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Graham Nash Still Really Gives a S#!*

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Posted on Aug 5, 2012
Mr. Fish

By Mr. Fish

Music is moral law.
—Plato

The first time Graham Nash made me want to talk back to grown-ups was in the summer of 1977. 

I was 11 years old at the time and my hair was finally long enough to look amazing when paired with leather sandals, a braided belt, my grandfather’s Hai Karate cologne and a mood ring. I couldn’t believe how cool and downright sophisticated I looked the first time I caught a glimpse of myself fellating a red, white and blue Rocket Pop in the front window of Hartnett’s Five and Dime. The sun was blazing and it was early July and I was wearing mirrored sunglasses and a beaded headband and had the cool, damp stem of a freshly picked dandelion tucked behind my ear, the tantalizing combination of everything being precisely what I imagined the neo-nouveau masculinity movement of the time was all about. Having already successfully petitioned my grandmother for a fringed suede vest and a peace sign medallion the previous Easter, I figured that all I needed was a pair of mesh bikini briefs, a pierced ear and a Dexedrine addiction but I didn’t know how to get any of those things onto my Christmas list without cueing the Santa Claus at the mall to gingerly lift me off of his knee as if I were a sleeping beehive and take my mother aside for the purpose of suggesting that a series of prolonged beatings with a closed fist might be a more deserving and character building alternative to what I’d asked him for. 

It didn’t matter to me that practically everybody who looked at me from afar or at a glance saw me as just another pretty girl. In fact, the whole point of my look was to prove that I was so unabashedly cocksure in my manhood that to suggest I even had a cock would be admitting that I needed a prop in order to overstate what should have already been obvious: namely, that I was such a ladies man that, like a plastic, unblinking duck set adrift on a fetid, mosquito ridden pond, I was the decoy self-deployed to attract the warm breasts and elegant necks and amorous tail feathers of innumerable, unsuspecting fowl. I was the incessant quacking where there was no quacking at all, the purpose of my life to be determined by the number of flying Vs I would be able to pull down from heaven and have given wet bottoms. 

To make myself all the more captivating to the opposite sex, I was also taking guitar lessons with a real hepcat named Denver Dragonetti, whose bacon grease comb over and Sansabelt slacks and wire frame glasses, which clung white-knuckled to lenses as thick as Lucite ashtrays, made him the grooviest 25-year-old I knew. “Let’s pick a song for you to practice,” he said to me one afternoon while closing the door to the tiny windowless room where, for 30 minutes every week, I came to furrow my brow and to stare hard at a music stand and Morse code out an emaciated translation of what I was reading on my guitar. “Let’s pick something for you to get really, really good at,” he said, sitting down on a stool next to me and bringing his ax onto his knee. “How about ‘Leaving on a Jet Plane’?” he suggested, not waiting for me to answer before throwing himself full force into an eight-minute version that in no time had his nose running, his eyes closed and his Kermitty voice cracking with the sort of raw emotion that one typically associated with natural disasters and crime scene reporting.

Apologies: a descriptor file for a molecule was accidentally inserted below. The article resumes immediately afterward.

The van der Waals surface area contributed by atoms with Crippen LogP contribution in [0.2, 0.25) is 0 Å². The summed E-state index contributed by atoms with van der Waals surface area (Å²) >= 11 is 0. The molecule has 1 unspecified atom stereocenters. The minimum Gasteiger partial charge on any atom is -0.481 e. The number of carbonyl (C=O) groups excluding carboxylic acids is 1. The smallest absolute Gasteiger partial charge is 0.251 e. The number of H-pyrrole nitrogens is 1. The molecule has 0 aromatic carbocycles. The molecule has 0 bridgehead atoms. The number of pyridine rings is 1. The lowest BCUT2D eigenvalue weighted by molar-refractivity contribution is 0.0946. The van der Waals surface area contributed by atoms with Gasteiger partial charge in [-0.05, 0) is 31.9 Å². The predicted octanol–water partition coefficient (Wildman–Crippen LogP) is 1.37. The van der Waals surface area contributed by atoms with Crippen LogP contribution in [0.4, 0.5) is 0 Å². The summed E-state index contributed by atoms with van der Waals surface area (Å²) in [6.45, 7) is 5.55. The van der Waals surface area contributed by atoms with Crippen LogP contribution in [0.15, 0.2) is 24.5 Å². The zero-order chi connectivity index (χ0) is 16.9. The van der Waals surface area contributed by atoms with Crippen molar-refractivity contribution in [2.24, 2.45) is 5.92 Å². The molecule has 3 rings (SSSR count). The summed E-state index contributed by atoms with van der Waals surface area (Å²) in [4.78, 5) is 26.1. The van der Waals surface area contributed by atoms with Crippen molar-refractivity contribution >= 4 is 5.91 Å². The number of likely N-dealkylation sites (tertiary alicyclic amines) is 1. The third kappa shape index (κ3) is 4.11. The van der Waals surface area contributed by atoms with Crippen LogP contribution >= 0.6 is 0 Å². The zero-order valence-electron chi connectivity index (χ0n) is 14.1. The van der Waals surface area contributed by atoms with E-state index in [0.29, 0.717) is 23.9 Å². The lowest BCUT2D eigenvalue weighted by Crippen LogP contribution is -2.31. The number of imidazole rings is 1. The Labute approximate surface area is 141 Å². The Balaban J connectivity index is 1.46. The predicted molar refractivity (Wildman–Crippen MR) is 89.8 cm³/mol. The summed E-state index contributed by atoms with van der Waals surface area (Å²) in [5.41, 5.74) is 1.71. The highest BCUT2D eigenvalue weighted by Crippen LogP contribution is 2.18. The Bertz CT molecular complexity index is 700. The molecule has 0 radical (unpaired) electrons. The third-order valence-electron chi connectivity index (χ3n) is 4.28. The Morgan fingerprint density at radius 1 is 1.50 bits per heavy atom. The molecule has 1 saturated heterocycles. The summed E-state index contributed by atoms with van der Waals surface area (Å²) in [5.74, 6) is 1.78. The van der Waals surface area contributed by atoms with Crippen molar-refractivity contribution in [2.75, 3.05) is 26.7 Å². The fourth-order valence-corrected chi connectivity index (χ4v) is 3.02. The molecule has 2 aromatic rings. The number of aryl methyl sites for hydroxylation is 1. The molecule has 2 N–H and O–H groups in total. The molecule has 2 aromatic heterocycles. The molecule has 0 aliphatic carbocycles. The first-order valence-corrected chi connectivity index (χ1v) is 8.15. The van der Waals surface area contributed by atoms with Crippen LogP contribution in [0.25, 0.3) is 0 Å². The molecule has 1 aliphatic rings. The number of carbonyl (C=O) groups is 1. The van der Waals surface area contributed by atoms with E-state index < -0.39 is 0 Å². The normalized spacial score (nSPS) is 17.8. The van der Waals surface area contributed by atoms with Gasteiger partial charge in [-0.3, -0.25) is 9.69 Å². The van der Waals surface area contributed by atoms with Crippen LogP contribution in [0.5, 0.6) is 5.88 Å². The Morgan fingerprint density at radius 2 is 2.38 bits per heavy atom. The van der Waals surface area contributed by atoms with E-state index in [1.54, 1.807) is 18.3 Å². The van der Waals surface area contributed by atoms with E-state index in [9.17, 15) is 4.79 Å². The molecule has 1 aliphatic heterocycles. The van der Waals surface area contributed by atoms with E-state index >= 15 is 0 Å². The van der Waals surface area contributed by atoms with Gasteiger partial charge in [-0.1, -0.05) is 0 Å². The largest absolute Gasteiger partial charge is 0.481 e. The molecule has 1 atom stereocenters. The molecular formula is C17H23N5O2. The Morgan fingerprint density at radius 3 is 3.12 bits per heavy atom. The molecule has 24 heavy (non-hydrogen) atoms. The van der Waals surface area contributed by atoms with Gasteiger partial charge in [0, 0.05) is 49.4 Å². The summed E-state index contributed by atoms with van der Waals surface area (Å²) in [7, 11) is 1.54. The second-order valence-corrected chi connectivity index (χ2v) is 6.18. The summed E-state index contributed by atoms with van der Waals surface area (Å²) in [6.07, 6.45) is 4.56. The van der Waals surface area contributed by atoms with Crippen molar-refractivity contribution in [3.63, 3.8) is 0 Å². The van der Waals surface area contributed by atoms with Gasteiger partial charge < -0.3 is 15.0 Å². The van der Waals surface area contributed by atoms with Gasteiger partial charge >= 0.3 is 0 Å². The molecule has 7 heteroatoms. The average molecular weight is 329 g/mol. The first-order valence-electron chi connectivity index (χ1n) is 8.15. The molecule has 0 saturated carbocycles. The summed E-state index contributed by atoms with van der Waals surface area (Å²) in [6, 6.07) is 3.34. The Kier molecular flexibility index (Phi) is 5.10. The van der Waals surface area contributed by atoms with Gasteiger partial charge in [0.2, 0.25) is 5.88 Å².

“How about ‘Handy Man’ by James Taylor?” I suggested, while he dried his eyes with his sleeve and took a series of deep breaths in an attempt to regain his composure. I imagined myself pirouetting slowly at the center of a rotating playground merry-go-round, my guitar slung high across my chest and my face lifted to the sky in song. “Hey girls, gather round/Listen to what I’m putting down/Hey babe, I’m your handy man,” I’d sing. I saw myself surrounded on all sides by beautiful hippie chicks, the tiny tassels on the hem of my poncho flickering in the breeze like birthday candles begging to be blown, when Denver launched into Graham Nash’s “Teach Your Children,” the urgency of his singing sounding like somebody straining hard not to be misunderstood during a 911 call.

First, he pleaded with me to teach my children well and then he pleaded with me to teach my parents well and then he pleaded with me to teach my children well again and then he pleaded more about teaching my parents. Then he improvised a jazzy segue into an 11-minute instrumental of “Bye Bye Blackbird” that involved an unforgivable amount of whistling. Then he segued back into “Teach Your Children,” this time in Spanish. When he invited me to clap along I put my hands up and said, “Whoa whoa whoa.”


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